To address question 2): “Is there a difference in pesticide levels between current rose-workers (RW) and those not currently working in the rose-industry (Others)?,” we fit the models to only the prenatal samples (n=116), including RW/Other status at the time of urine collection in the model. We estimated the multiplicative change in the geometric mean pesticide levels between rose workers and other workers and tested for a change between RW/Other using the regression coefficient for time point. To address question 3): Are pesticide levels correlated within each woman, after controlling for weeks of pregnancy and current employment in the rose industry?,” we fit regression models including weeks pregnant and current employment and estimated the intraclass correlation (ICC) from the estimated variance components from these models. The ICC reflects the magnitude of the estimated within-subject and between-subject variance across pregnancy using the intraclass correlation (ICC)

Lastly, to assess potential exposure to chlorpyrifos (commonly used for mosquito control in rose production), we calculated the Spearman correlation between TCPy and DETP, between TCPy and DEP, and between DEP and DETP. We performed this analysis on all samples (n=141); and restricting to women with > LOD levels of all three of these pesticide metabolites (n=39); and tested the null that these correlations were equal to 0.

We analyzed the data using a complete-case analysis for the pesticide metabolite concentration measurements (using all available measurements). There were no missing data for the demographics, weeks of pregnancy, or current employment status. All logarithms refer to the natural log. All hypothesis tests were two-sided and conducted at the 0.05 level of significance (unless otherwise stated) and confidence intervals were at the 95% level. We did not correct p-values for multiple comparisons. All analyses were conducted in Stata v13 (StataCorp LP, College Station, TX).

3. Results

3.1 Socio-demographic and maternal characteristics

Data were collected on 16 rose workers and 10 comparison workers, all of whom worked outside of the home for pay. Out of the 26 enrolled mothers, 25 completed the study while one was lost to follow-up prior to the post-delivery interview and subsequent four-month maternal-infant post-partum follow-up interview. A total of 141 urine samples were obtained: 116 were taken during pregnancy and 25 were taken at post-delivery. Of the 116 pregnancy urine samples, 4% were collected during the first trimester, 52% during the second trimester, and 44% during the third trimester. Eighty-one percent of women reported working after 30 weeks of pregnancy.

Table 1 shows the socio-demographic and maternal characteristics by exposure group. The mean age of the total population at enrollment was 27.1 years, and participants were, on average, in mid-second trimester of pregnancy at enrollment. Rose workers on average reported less education; 50% of rose-workers had at most a primary education, compared to 10% of the other workers. Observed reported monthly household incomes were slightly higher for rose workers. Additionally, 44% of rose-workers owned their home compared to 20% of the other workers, who also reported more economic difficulties in meeting household food needs.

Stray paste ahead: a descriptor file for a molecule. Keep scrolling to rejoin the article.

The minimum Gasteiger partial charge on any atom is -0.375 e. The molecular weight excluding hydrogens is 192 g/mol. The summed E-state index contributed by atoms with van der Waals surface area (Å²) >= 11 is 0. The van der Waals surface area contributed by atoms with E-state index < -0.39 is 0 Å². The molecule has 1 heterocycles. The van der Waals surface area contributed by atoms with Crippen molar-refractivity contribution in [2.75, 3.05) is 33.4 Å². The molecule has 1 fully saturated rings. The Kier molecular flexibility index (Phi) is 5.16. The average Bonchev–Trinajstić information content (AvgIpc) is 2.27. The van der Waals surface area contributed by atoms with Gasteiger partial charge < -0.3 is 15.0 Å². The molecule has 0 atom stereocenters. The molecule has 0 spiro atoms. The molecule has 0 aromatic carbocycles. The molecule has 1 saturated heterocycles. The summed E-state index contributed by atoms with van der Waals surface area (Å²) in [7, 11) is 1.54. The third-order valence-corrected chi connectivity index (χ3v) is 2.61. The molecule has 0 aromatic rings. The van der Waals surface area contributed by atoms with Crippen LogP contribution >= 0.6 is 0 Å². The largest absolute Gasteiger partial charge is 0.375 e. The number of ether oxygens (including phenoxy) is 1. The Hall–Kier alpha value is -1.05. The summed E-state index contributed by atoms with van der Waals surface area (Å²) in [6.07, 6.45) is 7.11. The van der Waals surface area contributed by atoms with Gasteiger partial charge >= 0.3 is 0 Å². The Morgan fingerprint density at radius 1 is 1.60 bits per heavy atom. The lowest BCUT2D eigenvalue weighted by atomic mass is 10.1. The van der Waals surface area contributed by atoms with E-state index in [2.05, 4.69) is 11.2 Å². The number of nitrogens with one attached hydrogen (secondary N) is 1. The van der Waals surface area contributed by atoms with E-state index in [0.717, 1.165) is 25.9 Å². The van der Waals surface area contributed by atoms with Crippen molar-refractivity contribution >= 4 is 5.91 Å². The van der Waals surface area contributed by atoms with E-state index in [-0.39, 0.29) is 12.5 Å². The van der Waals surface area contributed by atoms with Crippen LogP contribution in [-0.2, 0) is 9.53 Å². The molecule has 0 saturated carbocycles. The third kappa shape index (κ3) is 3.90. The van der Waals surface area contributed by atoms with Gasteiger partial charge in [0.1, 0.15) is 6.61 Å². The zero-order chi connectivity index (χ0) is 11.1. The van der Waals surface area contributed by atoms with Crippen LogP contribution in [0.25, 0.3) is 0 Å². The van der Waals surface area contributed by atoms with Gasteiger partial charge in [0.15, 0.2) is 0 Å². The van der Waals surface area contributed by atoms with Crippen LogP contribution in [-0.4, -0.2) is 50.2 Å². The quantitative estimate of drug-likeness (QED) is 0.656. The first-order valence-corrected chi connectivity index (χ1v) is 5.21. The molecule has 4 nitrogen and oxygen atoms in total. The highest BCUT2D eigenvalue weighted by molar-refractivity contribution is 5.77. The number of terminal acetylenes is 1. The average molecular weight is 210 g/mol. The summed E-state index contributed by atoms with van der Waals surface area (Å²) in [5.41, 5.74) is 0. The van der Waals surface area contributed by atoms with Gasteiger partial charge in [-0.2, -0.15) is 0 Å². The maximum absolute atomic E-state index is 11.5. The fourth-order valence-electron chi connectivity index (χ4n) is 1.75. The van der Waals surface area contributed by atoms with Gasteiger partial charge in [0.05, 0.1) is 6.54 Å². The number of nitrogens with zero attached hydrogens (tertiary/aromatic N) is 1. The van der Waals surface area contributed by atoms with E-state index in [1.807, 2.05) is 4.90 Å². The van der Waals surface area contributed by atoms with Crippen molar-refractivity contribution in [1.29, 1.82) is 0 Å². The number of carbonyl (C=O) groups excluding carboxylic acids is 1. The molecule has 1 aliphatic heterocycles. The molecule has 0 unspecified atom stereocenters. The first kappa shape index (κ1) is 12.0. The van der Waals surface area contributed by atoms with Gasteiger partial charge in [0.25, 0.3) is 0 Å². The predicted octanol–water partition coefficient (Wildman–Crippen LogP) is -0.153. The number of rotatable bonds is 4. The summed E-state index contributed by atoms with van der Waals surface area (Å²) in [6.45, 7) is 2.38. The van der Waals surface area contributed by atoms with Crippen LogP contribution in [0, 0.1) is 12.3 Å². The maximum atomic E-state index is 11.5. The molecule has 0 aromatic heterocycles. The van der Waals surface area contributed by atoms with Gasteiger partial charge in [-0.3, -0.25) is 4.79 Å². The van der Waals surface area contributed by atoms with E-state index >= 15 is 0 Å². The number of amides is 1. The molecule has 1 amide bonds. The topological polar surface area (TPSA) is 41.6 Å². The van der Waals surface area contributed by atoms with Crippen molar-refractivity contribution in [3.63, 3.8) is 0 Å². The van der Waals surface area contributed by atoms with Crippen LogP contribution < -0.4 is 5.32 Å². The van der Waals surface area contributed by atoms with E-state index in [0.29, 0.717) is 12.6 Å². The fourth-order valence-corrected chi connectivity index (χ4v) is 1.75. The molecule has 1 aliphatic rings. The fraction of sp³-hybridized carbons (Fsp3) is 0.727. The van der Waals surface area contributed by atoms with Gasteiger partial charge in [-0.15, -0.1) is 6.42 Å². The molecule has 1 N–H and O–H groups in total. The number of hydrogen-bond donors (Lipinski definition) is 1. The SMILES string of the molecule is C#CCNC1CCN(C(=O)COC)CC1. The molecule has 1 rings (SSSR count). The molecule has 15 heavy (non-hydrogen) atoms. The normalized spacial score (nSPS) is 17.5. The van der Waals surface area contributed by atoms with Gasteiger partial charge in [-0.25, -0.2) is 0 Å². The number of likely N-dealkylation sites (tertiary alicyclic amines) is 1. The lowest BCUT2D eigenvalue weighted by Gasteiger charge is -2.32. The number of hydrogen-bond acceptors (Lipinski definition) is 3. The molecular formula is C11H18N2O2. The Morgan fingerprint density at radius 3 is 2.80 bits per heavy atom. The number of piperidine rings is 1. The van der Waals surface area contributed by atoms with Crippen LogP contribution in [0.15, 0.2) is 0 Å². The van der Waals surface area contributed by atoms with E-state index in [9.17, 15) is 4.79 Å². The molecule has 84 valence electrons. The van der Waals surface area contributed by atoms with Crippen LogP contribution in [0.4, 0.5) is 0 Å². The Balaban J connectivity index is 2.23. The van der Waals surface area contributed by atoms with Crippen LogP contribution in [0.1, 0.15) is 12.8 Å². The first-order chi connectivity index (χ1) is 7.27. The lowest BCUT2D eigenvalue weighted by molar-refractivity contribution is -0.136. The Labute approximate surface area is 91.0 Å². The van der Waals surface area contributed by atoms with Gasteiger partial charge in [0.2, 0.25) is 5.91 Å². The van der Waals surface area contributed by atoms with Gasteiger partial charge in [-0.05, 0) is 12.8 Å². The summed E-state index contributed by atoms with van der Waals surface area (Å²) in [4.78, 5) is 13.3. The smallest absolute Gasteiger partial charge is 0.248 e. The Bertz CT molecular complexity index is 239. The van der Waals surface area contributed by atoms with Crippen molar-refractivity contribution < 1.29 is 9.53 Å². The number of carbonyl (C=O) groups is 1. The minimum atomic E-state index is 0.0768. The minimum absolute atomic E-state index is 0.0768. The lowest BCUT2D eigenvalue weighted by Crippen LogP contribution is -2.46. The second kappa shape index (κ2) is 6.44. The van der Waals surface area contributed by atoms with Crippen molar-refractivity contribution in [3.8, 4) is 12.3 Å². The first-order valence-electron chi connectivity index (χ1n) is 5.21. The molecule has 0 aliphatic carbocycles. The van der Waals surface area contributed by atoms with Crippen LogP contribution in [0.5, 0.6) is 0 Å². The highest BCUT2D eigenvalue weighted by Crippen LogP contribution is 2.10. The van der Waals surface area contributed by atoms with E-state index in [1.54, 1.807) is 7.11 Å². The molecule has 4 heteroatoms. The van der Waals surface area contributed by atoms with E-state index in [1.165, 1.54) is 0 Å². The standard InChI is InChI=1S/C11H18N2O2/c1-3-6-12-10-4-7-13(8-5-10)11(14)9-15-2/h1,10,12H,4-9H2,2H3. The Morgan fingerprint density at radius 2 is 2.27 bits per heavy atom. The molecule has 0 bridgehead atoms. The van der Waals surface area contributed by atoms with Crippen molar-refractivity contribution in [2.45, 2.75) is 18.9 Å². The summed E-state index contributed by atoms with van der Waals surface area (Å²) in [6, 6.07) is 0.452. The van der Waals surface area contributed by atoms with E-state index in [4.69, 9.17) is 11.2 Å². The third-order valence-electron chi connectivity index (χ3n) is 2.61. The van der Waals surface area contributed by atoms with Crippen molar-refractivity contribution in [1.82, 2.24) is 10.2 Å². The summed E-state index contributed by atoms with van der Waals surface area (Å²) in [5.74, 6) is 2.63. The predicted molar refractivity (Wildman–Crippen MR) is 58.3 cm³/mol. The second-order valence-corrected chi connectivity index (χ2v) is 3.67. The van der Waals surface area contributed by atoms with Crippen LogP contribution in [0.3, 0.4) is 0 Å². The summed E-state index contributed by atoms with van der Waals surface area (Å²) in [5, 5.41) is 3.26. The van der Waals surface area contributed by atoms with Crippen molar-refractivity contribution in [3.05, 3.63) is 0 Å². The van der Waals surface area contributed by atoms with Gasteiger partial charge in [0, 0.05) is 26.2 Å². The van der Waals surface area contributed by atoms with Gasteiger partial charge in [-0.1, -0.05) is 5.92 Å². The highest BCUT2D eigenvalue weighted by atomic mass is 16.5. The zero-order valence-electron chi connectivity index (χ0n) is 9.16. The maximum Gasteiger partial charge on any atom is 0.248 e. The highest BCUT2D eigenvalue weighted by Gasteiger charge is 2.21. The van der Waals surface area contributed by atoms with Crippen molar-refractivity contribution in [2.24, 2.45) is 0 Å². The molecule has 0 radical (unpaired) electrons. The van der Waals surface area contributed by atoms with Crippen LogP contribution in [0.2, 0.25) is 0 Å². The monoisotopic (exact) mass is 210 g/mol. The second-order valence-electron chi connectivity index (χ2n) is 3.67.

Table 1
Socio-demographic and maternal characteristics of the study population, by occupational group, at enrollment (N=26). Cayambe-Pedro Moncayo region of Ecuador. 2010–2012

3.2 Dialkyl phosphate (DAP) metabolites

Table 2a presents the summary statistics for the six non-specific DAP metabolites, total DAP measures, by sampling time point (enrollment and delivery). Detection frequencies were the highest (>80%) for the DMTP metabolite, at both sampling time points. With the exception of the DMDTP metabolite, detection frequencies and geometric means for all dimethyl and diethyl metabolites were higher for the enrollment sample (collected at approximately 18 weeks gestation) compared to the delivery sample (collected at approximately 9 days after delivery). Overall, DM metabolite levels were, on average, higher than DE metabolites for the total study population, at both time points.

Table 2
Summary of urinary metabolite concentrations at enrollment and delivery, Cayambe-Pedro Moncayo region of Ecuador. 2010–2012

To graphically compare our study population to existing cohorts, we compared our cohort’s geometric mean summary DAP levels at enrollment to those reported from other cohorts. Figure 1 presents a comparison of our DAPs results at enrollment with those from the CHAMACOS (Bradman et al. 2005; Castorina et al. 2010) and NHANES (CDC 2008) pregnancy cohorts. In our study population, the enrollment geometric means for all three summary DAP measures were higher than the NHANES prenatal sample, but lower than CHAMACOS prenatal 1 sample.